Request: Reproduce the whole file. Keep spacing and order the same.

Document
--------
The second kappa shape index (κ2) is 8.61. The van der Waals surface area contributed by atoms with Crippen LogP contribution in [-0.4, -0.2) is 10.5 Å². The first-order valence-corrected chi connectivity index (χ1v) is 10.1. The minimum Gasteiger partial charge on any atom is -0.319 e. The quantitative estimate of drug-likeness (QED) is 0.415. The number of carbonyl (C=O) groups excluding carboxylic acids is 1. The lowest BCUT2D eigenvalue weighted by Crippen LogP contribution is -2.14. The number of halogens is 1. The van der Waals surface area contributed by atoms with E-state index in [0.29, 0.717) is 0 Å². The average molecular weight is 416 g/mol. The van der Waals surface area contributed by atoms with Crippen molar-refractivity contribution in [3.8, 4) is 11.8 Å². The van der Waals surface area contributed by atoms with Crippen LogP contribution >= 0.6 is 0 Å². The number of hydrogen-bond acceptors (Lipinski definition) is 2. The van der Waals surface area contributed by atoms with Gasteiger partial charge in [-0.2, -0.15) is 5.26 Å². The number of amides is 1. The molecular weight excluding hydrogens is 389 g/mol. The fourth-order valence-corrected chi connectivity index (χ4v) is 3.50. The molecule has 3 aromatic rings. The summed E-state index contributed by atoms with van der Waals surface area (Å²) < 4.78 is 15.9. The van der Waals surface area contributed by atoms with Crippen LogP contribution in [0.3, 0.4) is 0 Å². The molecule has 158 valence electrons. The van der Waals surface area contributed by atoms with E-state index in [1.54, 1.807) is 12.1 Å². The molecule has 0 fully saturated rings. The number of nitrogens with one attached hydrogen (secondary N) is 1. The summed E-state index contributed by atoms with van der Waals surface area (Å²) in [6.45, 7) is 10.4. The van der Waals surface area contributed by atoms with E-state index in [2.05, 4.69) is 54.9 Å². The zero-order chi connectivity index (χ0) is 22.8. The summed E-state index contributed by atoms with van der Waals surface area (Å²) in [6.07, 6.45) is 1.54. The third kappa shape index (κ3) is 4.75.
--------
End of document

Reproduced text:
The second kappa shape index (κ2) is 8.61. The van der Waals surface area contributed by atoms with Crippen LogP contribution in [-0.4, -0.2) is 10.5 Å². The first-order valence-corrected chi connectivity index (χ1v) is 10.1. The minimum Gasteiger partial charge on any atom is -0.319 e. The quantitative estimate of drug-likeness (QED) is 0.415. The number of carbonyl (C=O) groups excluding carboxylic acids is 1. The lowest BCUT2D eigenvalue weighted by Crippen LogP contribution is -2.14. The number of halogens is 1. The van der Waals surface area contributed by atoms with E-state index in [0.29, 0.717) is 0 Å². The average molecular weight is 416 g/mol. The van der Waals surface area contributed by atoms with Crippen molar-refractivity contribution in [3.8, 4) is 11.8 Å². The van der Waals surface area contributed by atoms with Crippen LogP contribution >= 0.6 is 0 Å². The number of hydrogen-bond acceptors (Lipinski definition) is 2. The van der Waals surface area contributed by atoms with Gasteiger partial charge in [-0.2, -0.15) is 5.26 Å². The number of amides is 1. The molecular weight excluding hydrogens is 389 g/mol. The fourth-order valence-corrected chi connectivity index (χ4v) is 3.50. The molecule has 3 aromatic rings. The summed E-state index contributed by atoms with van der Waals surface area (Å²) < 4.78 is 15.9. The van der Waals surface area contributed by atoms with Crippen LogP contribution in [0.3, 0.4) is 0 Å². The molecule has 158 valence electrons. The van der Waals surface area contributed by atoms with E-state index in [1.54, 1.807) is 12.1 Å². The molecule has 0 fully saturated rings. The number of nitrogens with one attached hydrogen (secondary N) is 1. The summed E-state index contributed by atoms with van der Waals surface area (Å²) in [6.45, 7) is 10.4. The van der Waals surface area contributed by atoms with E-state index in [2.05, 4.69) is 54.9 Å². The zero-order chi connectivity index (χ0) is 22.8. The summed E-state index contributed by atoms with van der Waals surface area (Å²) in [6.07, 6.45) is 1.54. The third kappa shape index (κ3) is 4.75.